“He did get better in leadership skills and realizing that people looked up to him. He was kind of, I don’t want to say a guy who didn’t realize it, but I don’t think he realized it to what magnitude people looked up to him. I said ‘Hey, every move you make people are looking up, whether you’re a minute before or five minutes before the bus leaves.’ Little things [like that], that people notice about him, and he got better and better with that. [He] took that responsibility and ran with it, and I think he’s done a good job with that while he was here.”
Bartolomeo said that Horn will be successful at whatever he does because of his work habits and leadership skills. He said that he believes Horn has all of the attributes of a successful person. Bartolomeo said that Horn has been successful at every stage, and he is excited to see what Horn does in the future, but he believes that even though the hard work is there, the stars still need to align.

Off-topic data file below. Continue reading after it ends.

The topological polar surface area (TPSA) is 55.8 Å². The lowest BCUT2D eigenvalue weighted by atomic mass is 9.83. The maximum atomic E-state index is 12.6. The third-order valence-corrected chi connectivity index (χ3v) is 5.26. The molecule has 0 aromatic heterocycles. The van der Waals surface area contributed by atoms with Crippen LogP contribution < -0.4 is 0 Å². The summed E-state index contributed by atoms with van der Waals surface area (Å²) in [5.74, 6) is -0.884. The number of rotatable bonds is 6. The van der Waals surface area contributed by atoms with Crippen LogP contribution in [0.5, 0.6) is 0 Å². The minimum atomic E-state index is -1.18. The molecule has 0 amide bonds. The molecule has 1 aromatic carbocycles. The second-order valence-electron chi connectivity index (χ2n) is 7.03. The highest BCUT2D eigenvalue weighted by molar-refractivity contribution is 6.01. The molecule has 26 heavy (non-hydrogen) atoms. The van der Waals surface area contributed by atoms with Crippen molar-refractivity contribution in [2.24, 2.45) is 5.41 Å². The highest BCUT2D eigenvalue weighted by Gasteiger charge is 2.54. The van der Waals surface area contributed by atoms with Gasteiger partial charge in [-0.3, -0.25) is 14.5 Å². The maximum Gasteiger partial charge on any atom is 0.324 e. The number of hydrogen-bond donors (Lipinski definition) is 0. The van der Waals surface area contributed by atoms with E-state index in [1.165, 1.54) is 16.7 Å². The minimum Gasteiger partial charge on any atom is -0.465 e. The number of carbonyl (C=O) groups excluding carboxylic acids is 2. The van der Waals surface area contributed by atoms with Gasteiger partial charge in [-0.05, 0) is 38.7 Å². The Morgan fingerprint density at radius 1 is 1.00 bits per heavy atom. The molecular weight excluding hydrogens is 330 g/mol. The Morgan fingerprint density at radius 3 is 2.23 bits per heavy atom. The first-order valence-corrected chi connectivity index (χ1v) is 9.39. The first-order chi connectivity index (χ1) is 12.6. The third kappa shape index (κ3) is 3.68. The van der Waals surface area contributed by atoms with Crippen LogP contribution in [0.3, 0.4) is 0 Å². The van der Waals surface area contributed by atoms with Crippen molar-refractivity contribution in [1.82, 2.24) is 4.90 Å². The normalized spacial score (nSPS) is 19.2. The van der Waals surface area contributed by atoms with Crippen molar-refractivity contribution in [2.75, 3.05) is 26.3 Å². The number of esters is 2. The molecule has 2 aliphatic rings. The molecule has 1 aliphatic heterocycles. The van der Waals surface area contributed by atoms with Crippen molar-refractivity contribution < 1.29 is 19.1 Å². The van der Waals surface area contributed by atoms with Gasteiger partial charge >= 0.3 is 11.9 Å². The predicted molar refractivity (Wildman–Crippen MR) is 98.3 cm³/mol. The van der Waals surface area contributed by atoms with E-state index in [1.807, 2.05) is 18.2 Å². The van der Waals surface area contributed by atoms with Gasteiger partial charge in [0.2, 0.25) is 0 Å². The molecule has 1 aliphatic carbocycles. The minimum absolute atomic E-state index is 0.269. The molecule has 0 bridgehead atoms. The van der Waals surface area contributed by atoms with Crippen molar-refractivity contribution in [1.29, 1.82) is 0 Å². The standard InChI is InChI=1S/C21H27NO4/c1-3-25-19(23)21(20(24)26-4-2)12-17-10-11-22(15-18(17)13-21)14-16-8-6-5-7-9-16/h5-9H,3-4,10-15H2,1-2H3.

“There’s a million people that play high school football, 38,000 play college and 1,700 are in the NFL,” Bartolomeo said. “It’s a very select group that gets to play in the National Football League. So he’s got to get lucky and get with the right team that utilizes a guy like himself. So hopefully it will work…. People get tired of hearing me say it, but there was nobody that worked harder on the practice field than Reece. You know, if you took away his reps he got mad…. I think that shows the competitor in him. I think it shows how important it is. I think it shows how much better he thinks he can be by getting reps and he was a reps’ guy. I mean he wouldn’t, [but] a lot of guys would shy away, [thinking] ‘Maybe I’ll save myself.’ He was not a ‘save myself’ kind of guy. He was ‘Let’s go, put me in, get me better.’ And that’s huge.”